The butcher, the baker and the candlestick-maker - or in this case, the educator, the shop owner, the mechanic and the know-it-all - were in discussion at the recent CIO 100 reception.

(As an aside no one has worked out what a collective noun for CIOs is, although suggestions have included a 'wally' of CIOs and an 'agenda' of CIOs!)

As a group we were discussing whether a CIO of mechanics in the manufacturing industry can become a CIO in the health sector, primarily dealing with patients, doctors and nurses? My starting point was absolutely yes, be aware of the learning curve in doing so, but every CIO starts the response with the idiosyncracies of their industry. "Yeah sorry, we are a complicated organisation, what it really means is..." they say, and therefore the learning curve is universal.

At the CIO 100 event we also heard how certain themes are the focus of so many CIO minds at the moment, when thought leaders speak and so many people sit and sagely nod you know that you have a group of people in the room who are 'like minded'.

Or are they? My entire tenure as a CIO has been in the health sector. Is that because I am appropriately skilled for that arena or because I am worried about which side my toast will land on if I move out of my comfort zone? The group of CIOs were convinced that the CIO skill set is transferable, and yet the definition of what that skill set is was considered to be different dependent on the market area and the culture of the organisation.

So as a group this was pondered for a little while, very much from a positive point of view. We all wanted to do a job swap for a week at one point just to understand the differences. Key messages that came through though were:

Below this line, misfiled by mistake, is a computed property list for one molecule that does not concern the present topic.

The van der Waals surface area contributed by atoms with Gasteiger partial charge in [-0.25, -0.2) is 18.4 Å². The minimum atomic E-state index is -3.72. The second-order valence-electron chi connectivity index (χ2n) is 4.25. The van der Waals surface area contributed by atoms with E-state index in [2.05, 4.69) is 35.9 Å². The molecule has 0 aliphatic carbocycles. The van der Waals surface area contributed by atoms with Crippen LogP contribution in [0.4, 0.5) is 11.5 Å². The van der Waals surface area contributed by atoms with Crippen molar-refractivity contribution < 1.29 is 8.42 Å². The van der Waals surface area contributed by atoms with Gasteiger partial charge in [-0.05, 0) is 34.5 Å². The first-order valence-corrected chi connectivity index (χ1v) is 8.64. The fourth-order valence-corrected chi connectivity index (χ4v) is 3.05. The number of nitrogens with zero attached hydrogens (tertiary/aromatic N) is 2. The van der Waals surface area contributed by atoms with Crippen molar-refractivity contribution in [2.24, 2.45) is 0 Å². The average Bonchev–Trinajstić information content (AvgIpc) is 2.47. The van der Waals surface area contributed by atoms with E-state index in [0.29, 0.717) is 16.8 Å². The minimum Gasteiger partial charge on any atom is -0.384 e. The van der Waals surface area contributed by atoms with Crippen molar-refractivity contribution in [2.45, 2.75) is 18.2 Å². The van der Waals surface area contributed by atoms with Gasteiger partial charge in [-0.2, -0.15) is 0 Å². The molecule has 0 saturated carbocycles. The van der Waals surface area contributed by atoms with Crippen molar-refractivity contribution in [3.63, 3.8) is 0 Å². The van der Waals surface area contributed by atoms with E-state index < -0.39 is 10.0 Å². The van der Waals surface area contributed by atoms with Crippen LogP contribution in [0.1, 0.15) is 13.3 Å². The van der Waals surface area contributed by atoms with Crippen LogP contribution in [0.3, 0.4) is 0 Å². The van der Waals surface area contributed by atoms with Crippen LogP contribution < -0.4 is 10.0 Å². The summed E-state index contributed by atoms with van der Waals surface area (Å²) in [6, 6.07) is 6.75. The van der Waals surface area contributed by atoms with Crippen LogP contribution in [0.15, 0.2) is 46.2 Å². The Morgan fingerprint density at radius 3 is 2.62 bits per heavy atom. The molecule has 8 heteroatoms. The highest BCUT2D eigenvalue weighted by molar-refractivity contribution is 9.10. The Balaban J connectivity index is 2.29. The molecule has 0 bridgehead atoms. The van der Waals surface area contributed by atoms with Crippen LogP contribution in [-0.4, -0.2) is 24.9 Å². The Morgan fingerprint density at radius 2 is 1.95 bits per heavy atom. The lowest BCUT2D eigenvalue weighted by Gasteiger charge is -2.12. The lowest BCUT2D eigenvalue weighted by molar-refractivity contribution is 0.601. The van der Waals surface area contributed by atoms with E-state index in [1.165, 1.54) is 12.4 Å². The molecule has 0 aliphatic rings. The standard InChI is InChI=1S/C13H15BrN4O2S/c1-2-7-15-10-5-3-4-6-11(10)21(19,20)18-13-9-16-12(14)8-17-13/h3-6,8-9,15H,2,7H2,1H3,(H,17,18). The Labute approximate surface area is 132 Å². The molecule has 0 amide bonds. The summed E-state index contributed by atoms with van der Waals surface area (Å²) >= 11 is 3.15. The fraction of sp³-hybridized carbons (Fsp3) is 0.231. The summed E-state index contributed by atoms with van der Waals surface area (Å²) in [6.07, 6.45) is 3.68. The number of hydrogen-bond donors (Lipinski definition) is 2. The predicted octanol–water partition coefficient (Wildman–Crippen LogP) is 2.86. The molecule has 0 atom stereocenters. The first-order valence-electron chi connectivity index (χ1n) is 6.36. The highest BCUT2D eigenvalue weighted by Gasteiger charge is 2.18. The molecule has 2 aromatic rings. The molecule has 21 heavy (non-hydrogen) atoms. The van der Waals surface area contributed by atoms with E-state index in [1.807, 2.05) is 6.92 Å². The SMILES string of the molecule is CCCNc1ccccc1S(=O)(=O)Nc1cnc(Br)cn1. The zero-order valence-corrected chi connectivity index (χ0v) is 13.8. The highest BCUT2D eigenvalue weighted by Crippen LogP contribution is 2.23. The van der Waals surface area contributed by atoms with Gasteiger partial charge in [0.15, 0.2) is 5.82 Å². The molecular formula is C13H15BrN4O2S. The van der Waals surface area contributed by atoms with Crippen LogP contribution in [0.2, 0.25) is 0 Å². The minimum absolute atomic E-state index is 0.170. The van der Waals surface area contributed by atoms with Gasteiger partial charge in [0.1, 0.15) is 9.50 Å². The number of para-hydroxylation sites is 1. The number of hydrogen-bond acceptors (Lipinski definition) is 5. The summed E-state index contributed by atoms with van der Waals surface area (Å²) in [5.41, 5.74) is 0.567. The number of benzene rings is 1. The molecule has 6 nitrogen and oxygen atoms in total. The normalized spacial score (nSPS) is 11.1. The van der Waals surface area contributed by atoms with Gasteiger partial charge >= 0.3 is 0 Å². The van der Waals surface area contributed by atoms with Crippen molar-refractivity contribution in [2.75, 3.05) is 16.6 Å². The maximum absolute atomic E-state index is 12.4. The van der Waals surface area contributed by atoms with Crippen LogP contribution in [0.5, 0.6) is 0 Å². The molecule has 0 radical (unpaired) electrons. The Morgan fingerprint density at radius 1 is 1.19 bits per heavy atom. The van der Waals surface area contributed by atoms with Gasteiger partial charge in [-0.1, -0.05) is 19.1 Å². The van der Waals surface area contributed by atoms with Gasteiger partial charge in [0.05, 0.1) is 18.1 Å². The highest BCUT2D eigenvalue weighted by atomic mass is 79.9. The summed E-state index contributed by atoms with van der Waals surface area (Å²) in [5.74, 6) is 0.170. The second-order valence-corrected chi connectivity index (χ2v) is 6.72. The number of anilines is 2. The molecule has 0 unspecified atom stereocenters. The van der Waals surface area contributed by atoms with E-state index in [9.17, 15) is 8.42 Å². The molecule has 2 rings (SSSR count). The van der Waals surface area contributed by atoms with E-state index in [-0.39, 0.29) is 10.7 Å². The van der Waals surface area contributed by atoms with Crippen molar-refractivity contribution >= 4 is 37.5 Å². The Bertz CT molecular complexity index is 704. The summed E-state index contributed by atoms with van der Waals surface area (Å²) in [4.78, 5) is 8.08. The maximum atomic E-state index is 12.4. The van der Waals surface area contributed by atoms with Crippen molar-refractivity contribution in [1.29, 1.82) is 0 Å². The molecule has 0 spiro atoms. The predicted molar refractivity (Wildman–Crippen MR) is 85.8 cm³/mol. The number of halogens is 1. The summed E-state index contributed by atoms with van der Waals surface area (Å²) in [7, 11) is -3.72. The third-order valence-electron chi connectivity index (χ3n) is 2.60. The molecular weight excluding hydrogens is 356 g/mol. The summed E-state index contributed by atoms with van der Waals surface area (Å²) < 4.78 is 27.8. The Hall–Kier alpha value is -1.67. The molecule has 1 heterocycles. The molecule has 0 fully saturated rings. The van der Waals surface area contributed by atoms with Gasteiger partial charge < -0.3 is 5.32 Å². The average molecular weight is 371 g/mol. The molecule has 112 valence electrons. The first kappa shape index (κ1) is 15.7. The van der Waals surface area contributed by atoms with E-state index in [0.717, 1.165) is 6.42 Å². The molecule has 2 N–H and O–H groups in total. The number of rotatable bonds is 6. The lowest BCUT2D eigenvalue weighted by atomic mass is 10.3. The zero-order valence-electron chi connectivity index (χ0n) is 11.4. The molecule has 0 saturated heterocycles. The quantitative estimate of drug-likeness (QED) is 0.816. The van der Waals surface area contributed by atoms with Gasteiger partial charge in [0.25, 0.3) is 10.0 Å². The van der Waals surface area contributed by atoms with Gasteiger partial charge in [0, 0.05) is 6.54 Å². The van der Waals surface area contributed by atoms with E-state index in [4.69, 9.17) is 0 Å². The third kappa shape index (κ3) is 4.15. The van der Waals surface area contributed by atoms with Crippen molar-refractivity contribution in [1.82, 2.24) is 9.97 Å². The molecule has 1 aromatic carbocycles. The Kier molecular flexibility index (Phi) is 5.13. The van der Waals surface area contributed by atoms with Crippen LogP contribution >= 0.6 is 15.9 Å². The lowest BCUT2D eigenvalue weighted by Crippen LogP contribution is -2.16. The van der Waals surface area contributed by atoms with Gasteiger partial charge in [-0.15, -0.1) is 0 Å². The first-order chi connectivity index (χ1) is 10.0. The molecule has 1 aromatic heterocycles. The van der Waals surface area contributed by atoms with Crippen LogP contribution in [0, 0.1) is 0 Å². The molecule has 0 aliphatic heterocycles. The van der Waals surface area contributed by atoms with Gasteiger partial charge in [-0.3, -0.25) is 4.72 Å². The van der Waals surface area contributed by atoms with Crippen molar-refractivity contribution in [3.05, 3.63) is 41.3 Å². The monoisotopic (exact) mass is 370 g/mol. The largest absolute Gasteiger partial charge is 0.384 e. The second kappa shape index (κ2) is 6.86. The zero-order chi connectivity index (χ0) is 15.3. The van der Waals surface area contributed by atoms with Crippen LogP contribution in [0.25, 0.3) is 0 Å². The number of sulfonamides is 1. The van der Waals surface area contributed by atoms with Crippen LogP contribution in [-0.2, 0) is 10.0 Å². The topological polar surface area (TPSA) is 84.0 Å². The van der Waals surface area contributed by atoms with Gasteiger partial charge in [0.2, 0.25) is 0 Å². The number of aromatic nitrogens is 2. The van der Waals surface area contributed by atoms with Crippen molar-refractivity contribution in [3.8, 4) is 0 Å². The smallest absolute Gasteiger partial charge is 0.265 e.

Everyone wants to innovate – If an organisation has invested in the concept of a CIO then they are likely to be doing so because they need to utilise the disruption of information systems and technology to alter the business in some way, i.e. the power to innovate and manage innovation is a core competency.

Influencing up, down and sideways is essential – The ability to see the message at all levels and then influence its delivery is essential. The CIO role is as a friendly manager, stiff message deliverer, honest broker and executive, often all at the same time.

Translation of focus from technology to benefits – The CIO's skill of technical balance is essential to success. A CIO needs to be excited by technology but not blind to benefits, simply wanting the new shiny thing will not deliver benefits.

Responsibility – The organisation wants a 'go-to' face for all things thrown in the bucket as technology: information, data, mobile, digitisation and a plethora of new exciting words that were picked up in a conversation that now need to be looked at.

So, taking the initial nursery rhyme analogy a little further, if our group CIOs were all in a tub and were about to set out to sea, what did that group think was the single skill that would keep the tub a float. The conversation seemed to lead us to that the key skills really all fall under one overarching banner, LEADERSHIP. The key skill that is both transferable and allows the CIO to be transferred, is the quality of the leadership.

In so many ways many of the examples above are simple subsets of leadership. They are skill sets that are transferable, it's the context and relationships that need to be picked up, when, as a CIO the person moves from retail to health to automotive and still has to keep the tub afloat.

By the end of the evening we came to the conclusion that the transfer from one CIO role to another could be even easier with a community of support, and therefore if we all really were in a tub together about to set out to sea and between us we would know the life skills needed to get it to land again!

Richard Corbridge is CIO of the National Institute of Health's Clinical Research Network, and was placed at number 15 in the 2014 edition of the CIO 100.